HR Alert: DOL Proposes New Minimum Salary for Exempt Employees

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The Department of Labor (DOL) has released a new proposed rule to increase the minimum salary an employee must earn to be exempt from minimum wage and overtime under a white-collar exemption.

The Rule

The proposed rule requires that salaried exempt executive, professional, administrative, and computer employees must be paid at least $679 per week on a salary basis. This marks a $224 increase from the current minimum of $455 per week. The rule allows non-discretionary bonuses and incentive payments to account for up to 10% of the minimum salary. However, these must be paid out on at least an annual basis. Currently, commissions and bonuses cannot be counted toward the minimum.

The DOL also proposes that highly compensated employees must be paid at least $147,414 per year to qualify as exempt. Of that amount, employers must pay out at least $679 per week on a salary or fee basis.

The anticipated effective date of this rule is January 2020.

The Department of Labor intends to update these minimums every four years based on increases to the Consumer Price Index. These increases will not be automatic. Instead, the DOL will likely continue to issue notice-and-comment rulemakings, just as with this proposed rule.

Duties Tests

There are no proposed changes to the duties tests for the various white collar exemptions. Additionally, employers should be aware that paying someone a minimum salary does not necessarily mean they are properly classified as exempt. Each of the exemption types mentioned above has a corresponding duties test.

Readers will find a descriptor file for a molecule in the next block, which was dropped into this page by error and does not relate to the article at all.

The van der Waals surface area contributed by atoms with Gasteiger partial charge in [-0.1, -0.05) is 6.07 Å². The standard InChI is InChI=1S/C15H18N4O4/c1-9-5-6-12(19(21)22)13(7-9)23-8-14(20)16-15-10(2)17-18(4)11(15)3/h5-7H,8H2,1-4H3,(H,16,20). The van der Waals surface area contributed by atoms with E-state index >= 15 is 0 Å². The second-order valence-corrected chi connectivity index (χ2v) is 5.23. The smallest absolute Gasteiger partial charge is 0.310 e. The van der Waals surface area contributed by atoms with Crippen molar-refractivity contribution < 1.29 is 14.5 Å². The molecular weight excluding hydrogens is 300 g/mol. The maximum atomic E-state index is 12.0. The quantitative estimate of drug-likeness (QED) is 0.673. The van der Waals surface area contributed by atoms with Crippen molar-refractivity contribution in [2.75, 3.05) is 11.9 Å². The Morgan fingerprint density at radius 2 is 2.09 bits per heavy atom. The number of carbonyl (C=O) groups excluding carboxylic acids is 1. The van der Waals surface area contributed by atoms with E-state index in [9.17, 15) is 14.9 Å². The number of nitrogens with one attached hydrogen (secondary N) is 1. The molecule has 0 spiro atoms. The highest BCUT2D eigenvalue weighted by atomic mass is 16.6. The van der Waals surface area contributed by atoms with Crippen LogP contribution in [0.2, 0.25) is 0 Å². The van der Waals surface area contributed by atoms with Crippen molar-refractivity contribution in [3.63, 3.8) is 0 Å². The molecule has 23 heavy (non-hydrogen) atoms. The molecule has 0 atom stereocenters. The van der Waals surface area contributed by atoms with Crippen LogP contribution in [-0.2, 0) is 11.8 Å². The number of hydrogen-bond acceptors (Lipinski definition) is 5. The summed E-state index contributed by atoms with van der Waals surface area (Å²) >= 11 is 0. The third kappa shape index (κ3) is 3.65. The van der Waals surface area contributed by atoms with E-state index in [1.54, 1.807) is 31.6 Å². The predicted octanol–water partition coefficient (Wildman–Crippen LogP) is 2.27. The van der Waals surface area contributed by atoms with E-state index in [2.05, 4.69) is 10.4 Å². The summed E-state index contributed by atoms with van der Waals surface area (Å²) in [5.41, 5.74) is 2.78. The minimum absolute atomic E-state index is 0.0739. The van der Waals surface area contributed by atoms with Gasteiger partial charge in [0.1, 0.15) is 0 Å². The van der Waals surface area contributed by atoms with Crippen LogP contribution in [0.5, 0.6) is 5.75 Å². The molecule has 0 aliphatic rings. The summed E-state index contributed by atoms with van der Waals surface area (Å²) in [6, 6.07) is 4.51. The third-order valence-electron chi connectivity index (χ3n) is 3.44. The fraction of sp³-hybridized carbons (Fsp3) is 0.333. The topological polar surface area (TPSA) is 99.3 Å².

If the employee does not meet the duties test, then you cannot classify the employee as exempt. By failing to pass the duties test, the employee is non-exempt and therefore entitled to minimum wage and overtime, regardless of the method or amount of pay. You can learn more in the HR Support Center by entering the word exempt into the search bar.

State Minimum Salary Laws

California and New York (and soon Washington) already have laws in place that make the minimum salary for exempt white-collar employees higher than these proposed thresholds. As employers must follow the law that is more beneficial to employees, the new proposed federal minimums would not affect employers in these states.

Resources

Even though navigating through these laws can be tricky, don’t forget that SDP is here to help keep you compliant. As an SDP client, you receive free access to our HR Support Center which contains numerous resources to help you navigate this change. Search FLSA Changes to find a Decision-Making Guide, Implementation Guide, information about the duties tests, and more.

Need something a bit more hands-on? Let us know and we’d be happy to provide you more information on our proactive HR services like our comprehensive HR Audit. Last but not least, don’t forget to follow us on FacebookTwitter, and LinkedIn to make sure you never miss a beat!

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